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This special issue of Amandla with its feature on the COVID-19 pandemic, has been put together at very short notice. The Amandla editorial Collective believes the impact of the pandemic will be profound and, in the words of the editorial, “its impact will be with us for at least a decade.”
The feature is a combination of original articles and material published elsewhere. Together they provide a compelling insight and perspective on several critical dimensions of the new situation we are facing. However, the situation is developing and changing at a great pace, and several issues will require a new take in just a short time. We are committed to circulating fresh material to our subscribers on a regular basis. Please also logon to the Amandla website special Coronavirus page for new material from SA and internationally.
We acknowledge several weaknesses in the material we have put together and these relate to the time pressure under which we have put this issue together. Our coverage lacks a strong feminist dimension. Women are bearing the brunt of this crisis as they face multiple and intersecting discrimination, exclusion and violence. There is no support for poor and working people to deal with the consequences of the pandemic lockdown strategies. In this context, the burden women bear as primary caregivers is intensified. Movement is restricted, schools are closed and there is inadequate support for care services. In this situation, we are seeing how, at home, patriarchal, gendered norms of unpaid care work are being reinforced, as well as rapid surges in domestic violence across the world and in SA.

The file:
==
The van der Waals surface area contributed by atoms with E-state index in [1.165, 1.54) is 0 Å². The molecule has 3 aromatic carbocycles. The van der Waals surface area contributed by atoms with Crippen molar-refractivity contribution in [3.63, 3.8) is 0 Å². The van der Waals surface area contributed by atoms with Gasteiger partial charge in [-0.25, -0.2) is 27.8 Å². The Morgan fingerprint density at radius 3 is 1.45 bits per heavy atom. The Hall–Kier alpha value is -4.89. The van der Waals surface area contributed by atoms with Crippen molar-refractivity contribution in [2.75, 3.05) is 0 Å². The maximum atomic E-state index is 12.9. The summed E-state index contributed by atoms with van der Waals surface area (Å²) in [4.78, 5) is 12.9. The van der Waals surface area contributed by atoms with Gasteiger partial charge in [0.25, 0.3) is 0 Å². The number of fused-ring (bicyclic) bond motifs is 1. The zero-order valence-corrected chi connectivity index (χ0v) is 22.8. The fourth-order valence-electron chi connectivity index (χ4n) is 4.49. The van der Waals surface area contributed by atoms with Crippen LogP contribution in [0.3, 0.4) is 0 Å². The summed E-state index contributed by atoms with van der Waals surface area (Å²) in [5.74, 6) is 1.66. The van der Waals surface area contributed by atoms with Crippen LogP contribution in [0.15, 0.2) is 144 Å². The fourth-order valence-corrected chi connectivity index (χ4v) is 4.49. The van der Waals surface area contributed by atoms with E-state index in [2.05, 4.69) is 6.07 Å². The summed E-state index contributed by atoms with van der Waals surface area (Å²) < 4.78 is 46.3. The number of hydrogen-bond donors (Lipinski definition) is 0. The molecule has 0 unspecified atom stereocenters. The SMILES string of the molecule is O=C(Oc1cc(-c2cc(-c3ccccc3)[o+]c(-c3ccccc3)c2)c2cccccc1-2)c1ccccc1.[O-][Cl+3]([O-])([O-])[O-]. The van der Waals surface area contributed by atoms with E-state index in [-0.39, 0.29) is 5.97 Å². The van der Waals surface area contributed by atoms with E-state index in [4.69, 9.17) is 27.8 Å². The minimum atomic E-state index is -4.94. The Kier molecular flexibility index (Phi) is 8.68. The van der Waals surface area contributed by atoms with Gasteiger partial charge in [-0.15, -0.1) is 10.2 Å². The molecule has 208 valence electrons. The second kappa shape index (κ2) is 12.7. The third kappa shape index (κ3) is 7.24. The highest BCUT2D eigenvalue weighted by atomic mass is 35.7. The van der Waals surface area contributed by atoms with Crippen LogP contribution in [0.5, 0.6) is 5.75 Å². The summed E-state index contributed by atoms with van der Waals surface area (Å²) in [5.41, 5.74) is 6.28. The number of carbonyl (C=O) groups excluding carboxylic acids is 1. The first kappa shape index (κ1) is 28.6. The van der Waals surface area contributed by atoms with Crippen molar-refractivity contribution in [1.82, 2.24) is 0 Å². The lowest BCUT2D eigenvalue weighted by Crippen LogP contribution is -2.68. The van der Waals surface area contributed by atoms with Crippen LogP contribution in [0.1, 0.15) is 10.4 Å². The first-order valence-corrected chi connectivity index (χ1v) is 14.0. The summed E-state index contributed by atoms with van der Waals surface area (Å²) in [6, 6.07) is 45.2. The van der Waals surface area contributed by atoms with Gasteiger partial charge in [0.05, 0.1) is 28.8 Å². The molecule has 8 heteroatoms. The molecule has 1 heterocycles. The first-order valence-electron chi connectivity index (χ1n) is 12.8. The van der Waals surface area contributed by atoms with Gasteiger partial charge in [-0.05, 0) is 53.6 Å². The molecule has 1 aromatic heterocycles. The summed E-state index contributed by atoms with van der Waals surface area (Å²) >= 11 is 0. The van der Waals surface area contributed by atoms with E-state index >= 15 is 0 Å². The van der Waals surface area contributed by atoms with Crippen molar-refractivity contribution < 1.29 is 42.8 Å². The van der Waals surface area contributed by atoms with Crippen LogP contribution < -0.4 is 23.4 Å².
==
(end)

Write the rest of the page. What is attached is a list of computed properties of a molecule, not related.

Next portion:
The loss of jobs and livelihoods will affect women workers particularly, as a large number of them are outsourced, informalised and casualised. Future articles and issues of Amandla will provide greater insight into these dimensions of the impact of the pandemic. Equally, a stronger regional and continental focus on how the pandemic will unfold will be necessary.
We look forward to critical feedback, insights and analyses from you, our readers, which we can publish in the coming issues of Amandla.
This Changes Everything
For many, the lockdown of 21 days will be a severe test. For some it will in effect be impossible. Imagine being under lock-down for 21 days in a one bedroom shack with six or seven others. Tensions and violence are bound to rise, and it is women who will bear the brunt. Great anger is brewing at the government’s stinginess and failure to ensure the livelihoods of the millions who cannot afford to be locked down. But the crises triggered by the global spread of the coronavirus will endure much longer. Its impact will be with us for at least a decade. This is not some passing shock. This is especially true as it is taking place in the context of other crises (the climate, the economy, and a host of social crises) which are bearing down on civilisation. Its reverberations will fundamentally reshape our political, economic, social and ecological lives. Exactly what this will all look like we don’t know yet.
Corona pandemic is provoking new systemic crisis
But what we do know is that much of what we are experiencing today, and will experience for the next months and years, did not start with the virus. It follows on from the 2007/8 global crisis, which, because of its global spread and impact, became a systemic crisis. It led to political mobilisations such as the occupy movement, the Arab Spring and our own Marikana moment, which began to challenge neoliberal capitalism.
Similarly, COVID-19 is provoking public health, social and economic crises across the world. So we can expect a new set of political disruptions. They will once again raise a series of questions: is capitalism an appropriate system? Is it sustainable? What are the alternatives?
This does not mean we are looking at the imminent demise of the capitalist system. We have been here before. Just like in 2007/8, neoliberalism is the dominant form of capitalism. And it has already had to be temporarily abandoned as the state has had to come to the rescue of the market. This process raises the possibility and feasibility of an exit from neoliberalism. The normal functioning of neoliberal capitalism is having to be put on hold to deal with the scale of the health crisis and arrest the severe economic shocks the global economy is experiencing. So, the possibilities of an alternative to neoliberalism, even to capitalism, will become more widely discussed.